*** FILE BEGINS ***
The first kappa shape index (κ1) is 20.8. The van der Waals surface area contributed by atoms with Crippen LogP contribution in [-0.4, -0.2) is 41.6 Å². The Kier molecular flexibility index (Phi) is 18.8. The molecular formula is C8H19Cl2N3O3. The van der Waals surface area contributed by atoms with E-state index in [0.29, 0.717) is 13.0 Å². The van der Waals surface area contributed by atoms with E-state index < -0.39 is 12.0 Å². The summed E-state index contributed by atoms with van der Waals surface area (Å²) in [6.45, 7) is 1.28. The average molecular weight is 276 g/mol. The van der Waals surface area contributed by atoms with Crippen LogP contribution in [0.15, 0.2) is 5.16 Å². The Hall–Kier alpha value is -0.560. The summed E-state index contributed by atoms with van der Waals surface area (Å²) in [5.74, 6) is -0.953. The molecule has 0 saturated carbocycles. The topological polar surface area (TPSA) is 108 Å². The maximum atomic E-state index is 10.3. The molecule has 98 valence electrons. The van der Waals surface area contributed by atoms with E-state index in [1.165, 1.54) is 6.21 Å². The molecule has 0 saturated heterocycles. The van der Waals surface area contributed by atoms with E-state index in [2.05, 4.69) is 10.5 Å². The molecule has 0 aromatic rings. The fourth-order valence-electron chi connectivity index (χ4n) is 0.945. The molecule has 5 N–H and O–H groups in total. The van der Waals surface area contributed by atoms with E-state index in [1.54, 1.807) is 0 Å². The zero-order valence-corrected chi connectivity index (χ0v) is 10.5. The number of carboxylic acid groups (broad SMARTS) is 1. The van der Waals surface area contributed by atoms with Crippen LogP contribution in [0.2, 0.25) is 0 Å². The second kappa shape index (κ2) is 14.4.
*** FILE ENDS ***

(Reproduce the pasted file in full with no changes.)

The first kappa shape index (κ1) is 20.8. The van der Waals surface area contributed by atoms with Crippen LogP contribution in [-0.4, -0.2) is 41.6 Å². The Kier molecular flexibility index (Phi) is 18.8. The molecular formula is C8H19Cl2N3O3. The van der Waals surface area contributed by atoms with E-state index in [0.29, 0.717) is 13.0 Å². The van der Waals surface area contributed by atoms with E-state index < -0.39 is 12.0 Å². The summed E-state index contributed by atoms with van der Waals surface area (Å²) in [6.45, 7) is 1.28. The average molecular weight is 276 g/mol. The van der Waals surface area contributed by atoms with Crippen LogP contribution in [0.15, 0.2) is 5.16 Å². The Hall–Kier alpha value is -0.560. The summed E-state index contributed by atoms with van der Waals surface area (Å²) in [5.74, 6) is -0.953. The molecule has 0 saturated carbocycles. The topological polar surface area (TPSA) is 108 Å². The maximum atomic E-state index is 10.3. The molecule has 98 valence electrons. The van der Waals surface area contributed by atoms with E-state index in [1.165, 1.54) is 6.21 Å². The molecule has 0 saturated heterocycles. The van der Waals surface area contributed by atoms with E-state index in [2.05, 4.69) is 10.5 Å². The molecule has 0 aromatic rings. The fourth-order valence-electron chi connectivity index (χ4n) is 0.945. The molecule has 5 N–H and O–H groups in total. The van der Waals surface area contributed by atoms with E-state index in [1.54, 1.807) is 0 Å². The zero-order valence-corrected chi connectivity index (χ0v) is 10.5. The number of carboxylic acid groups (broad SMARTS) is 1. The van der Waals surface area contributed by atoms with Crippen LogP contribution in [0.2, 0.25) is 0 Å². The second kappa shape index (κ2) is 14.4.